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Paediatr Perinat Epidemiol. 2019 Nov;33(6):490-502. doi: 10.1111/ppe.12592. Epub 2019 Oct 28.

The Preconception Period analysis of Risks and Exposures Influencing health and Development (PrePARED) consortium.

Author information

1
Department of Epidemiology, Tulane School of Public Health and Tropical Medicine, New Orleans, LA, USA.
2
School of Public Health, University of Queensland, Herston, QLD, Australia.
3
Epidemiology Branch, Division of Intramural Population Health Research, Eunice Kennedy Shriver National Institute of Child Health and Human Development, Bethesda, MD, USA.
4
Epidemiology Branch, National Institute of Environmental Health Sciences, Durham, NC, USA.
5
Department of Epidemiology, Boston University School of Public Health, Boston, MA, USA.
6
Department of Clinical Epidemiology, Aarhus University Hospital, Aarhus, Denmark.
7
Department of Maternal, Child and Adolescent Health, School of Public Health, Key Laboratory of Public Health Safety (Ministry of Education), Global Health Institute, Fudan University, Shanghai Shi, China.
8
Department of Population Health Sciences, University of Wisconsin-Madison, Madison, WI, USA.
9
Division of Public Health, Department of Family and Preventive Medicine, School of Medicine, University of Utah, Salt Lake City, UT, USA.
10
OMNI Research Group, Department of Obstetrics & Gynecology, University of Ottawa, Faculty of Medicine, Ottawa, ON, Canada.
11
Clinical Epidemiology Program, Ottawa Hospital Research Institute, Ottawa, ON, Canada.
12
The Ottawa Hospital, Ottawa, ON, Canada.
13
Department of Kinesiology, College of Health and Human Development, The Pennsylvania State University, University Park, PA, USA.
14
Department of Obstetrics and Gynecology, College of Medicine, The Pennsylvania State University, University Park, PA, USA.
15
Diabetes Unit, King Edward Memorial Hospital & Research Centre, Pune, India.
16
Department of Obstetrics and Gynecology, University of Iowa Hospitals & Clinics, Iowa City, IA, USA.
17
Department of Obstetrics and Gynecology, Harvard Medical School, Brigham and Women's Hospital, Boston, MA, USA.
18
Department of Pediatrics, Division of Biostatistics and Epidemiology, Cincinnati Children's Hospital Medical Center, University of Cincinnati, Cincinnati, OH, USA.
19
Department of Pediatrics, Heart Institute, Cincinnati Children's Hospital Medical Center, University of Cincinnati, Cincinnati, OH, USA.
20
Department of Nutrition and Epidemiology, Harvard School of Public Health, Boston, MA, USA.
21
Department of Biostatistics, University of North Carolina-Chapel Hill, Chapel Hill, NC, USA.
22
Ministry of Education and Shanghai Key Laboratory of Children's Environmental Health, Xinhua Hospital, Shanghai Jiao Tong University School of Medicine, Shanghai, China.
23
Duke University Hospital, Durham, NC, USA.
24
Division of Research, Kaiser Permanente Northern California, Oakland, CA, USA.

Abstract

BACKGROUND:

Preconception health may have intergenerational influences. We have formed the PrePARED (Preconception Period Analysis of Risks and Exposures influencing health and Development) research consortium to address methodological, conceptual, and generalisability gaps in the literature.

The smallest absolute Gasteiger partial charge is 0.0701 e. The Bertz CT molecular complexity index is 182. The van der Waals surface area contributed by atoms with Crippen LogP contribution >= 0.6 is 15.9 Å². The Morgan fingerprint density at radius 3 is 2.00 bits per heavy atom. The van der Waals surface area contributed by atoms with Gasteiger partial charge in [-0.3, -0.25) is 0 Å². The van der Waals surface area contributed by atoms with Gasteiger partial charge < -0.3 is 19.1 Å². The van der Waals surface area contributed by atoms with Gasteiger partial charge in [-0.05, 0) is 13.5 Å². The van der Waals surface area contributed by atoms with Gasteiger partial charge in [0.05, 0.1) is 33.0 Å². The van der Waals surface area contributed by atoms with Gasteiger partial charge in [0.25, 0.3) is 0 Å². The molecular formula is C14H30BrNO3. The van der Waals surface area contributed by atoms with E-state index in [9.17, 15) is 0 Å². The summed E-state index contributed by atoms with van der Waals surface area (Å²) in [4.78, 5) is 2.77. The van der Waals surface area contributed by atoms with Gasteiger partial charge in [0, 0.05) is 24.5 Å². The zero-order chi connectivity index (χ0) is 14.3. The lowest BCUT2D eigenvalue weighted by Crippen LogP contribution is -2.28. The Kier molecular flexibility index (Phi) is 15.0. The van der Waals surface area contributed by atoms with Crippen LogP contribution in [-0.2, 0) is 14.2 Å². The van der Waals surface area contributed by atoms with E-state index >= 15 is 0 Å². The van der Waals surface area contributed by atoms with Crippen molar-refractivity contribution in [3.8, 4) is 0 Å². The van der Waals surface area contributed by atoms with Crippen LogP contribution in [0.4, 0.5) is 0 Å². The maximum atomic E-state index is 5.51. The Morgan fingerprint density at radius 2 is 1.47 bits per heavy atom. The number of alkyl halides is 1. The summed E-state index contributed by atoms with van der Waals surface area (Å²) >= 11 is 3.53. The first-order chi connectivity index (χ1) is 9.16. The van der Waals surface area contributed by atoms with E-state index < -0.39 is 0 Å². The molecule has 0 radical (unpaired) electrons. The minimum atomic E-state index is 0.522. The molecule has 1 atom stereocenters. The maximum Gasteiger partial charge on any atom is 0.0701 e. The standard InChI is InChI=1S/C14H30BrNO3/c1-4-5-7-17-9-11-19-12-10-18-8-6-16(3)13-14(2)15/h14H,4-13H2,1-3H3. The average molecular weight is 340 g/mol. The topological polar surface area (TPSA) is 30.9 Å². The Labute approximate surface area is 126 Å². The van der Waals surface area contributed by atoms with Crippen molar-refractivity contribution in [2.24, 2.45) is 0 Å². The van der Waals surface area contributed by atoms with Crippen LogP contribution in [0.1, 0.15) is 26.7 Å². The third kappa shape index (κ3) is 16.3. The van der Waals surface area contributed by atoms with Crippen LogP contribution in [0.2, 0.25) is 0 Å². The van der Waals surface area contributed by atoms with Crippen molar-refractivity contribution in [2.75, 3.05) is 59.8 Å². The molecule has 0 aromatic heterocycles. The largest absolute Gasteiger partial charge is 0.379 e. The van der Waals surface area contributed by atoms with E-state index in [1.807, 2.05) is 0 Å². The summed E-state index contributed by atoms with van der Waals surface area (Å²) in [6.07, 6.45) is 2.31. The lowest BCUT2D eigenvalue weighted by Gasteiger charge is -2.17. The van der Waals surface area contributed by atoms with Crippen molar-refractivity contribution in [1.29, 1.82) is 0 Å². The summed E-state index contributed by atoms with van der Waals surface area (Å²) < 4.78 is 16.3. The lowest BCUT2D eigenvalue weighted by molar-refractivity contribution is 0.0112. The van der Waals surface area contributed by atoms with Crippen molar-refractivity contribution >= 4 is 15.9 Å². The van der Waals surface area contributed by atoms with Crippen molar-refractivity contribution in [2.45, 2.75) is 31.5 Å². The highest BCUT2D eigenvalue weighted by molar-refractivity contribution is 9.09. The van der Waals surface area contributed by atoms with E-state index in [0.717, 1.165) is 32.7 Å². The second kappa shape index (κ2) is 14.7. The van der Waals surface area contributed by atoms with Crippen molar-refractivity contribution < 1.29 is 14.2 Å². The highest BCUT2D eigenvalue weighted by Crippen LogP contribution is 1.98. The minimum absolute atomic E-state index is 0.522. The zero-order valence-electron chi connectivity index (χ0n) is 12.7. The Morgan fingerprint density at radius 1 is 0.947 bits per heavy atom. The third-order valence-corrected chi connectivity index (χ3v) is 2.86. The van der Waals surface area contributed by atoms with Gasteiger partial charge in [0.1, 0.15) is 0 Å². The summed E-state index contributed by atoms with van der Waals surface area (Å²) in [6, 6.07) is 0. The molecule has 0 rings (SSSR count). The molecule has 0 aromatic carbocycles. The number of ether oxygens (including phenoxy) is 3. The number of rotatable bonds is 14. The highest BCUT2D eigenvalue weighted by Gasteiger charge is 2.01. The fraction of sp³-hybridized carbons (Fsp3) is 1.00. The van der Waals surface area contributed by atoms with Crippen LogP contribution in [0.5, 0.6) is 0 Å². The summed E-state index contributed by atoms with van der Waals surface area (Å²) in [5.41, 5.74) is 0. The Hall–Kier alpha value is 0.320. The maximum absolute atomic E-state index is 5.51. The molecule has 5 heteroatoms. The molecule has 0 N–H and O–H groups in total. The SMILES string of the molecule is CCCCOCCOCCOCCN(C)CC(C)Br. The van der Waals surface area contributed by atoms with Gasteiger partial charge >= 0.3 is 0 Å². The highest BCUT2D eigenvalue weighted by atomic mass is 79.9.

OBJECTIVES:

The consortium will investigate the effects of preconception exposures on four sets of outcomes: (1) fertility and miscarriage; (2) pregnancy-related conditions; (3) perinatal and child health; and (4) adult health outcomes.

POPULATION:

A study is eligible if it has data measured for at least one preconception time point, has a minimum of selected core data, and is open to collaboration and data harmonisation.

DESIGN:

The included studies are a mix of studies following women or couples intending to conceive, general-health cohorts that cover the reproductive years, and pregnancy/child cohort studies that have been linked with preconception data. The majority of the participating studies are prospective cohorts, but a few are clinical trials or record linkages.

METHODS:

Data analysis will begin with harmonisation of data collected across cohorts. Initial areas of interest include nutrition and obesity; tobacco, marijuana, and other substance use; and cardiovascular risk factors.

PRELIMINARY RESULTS:

Twenty-three cohorts with data on almost 200 000 women have combined to form this consortium, begun in 2018. Twelve studies are of women or couples actively planning pregnancy, and six are general-population cohorts that cover the reproductive years; the remainder have some other design. The primary focus for four was cardiovascular health, eight was fertility, one was environmental exposures, three was child health, and the remainder general women's health. Among other cohorts assessed for inclusion, the most common reason for ineligibility was lack of prospectively collected preconception data.

CONCLUSIONS:

The consortium will serve as a resource for research in many subject areas related to preconception health, with implications for science, practice, and policy.

KEYWORDS:

birthweight; cohort studies; common data elements; fertility; preconception care; pregnancy; research design

PMID:
31659792
DOI:
10.1111/ppe.12592

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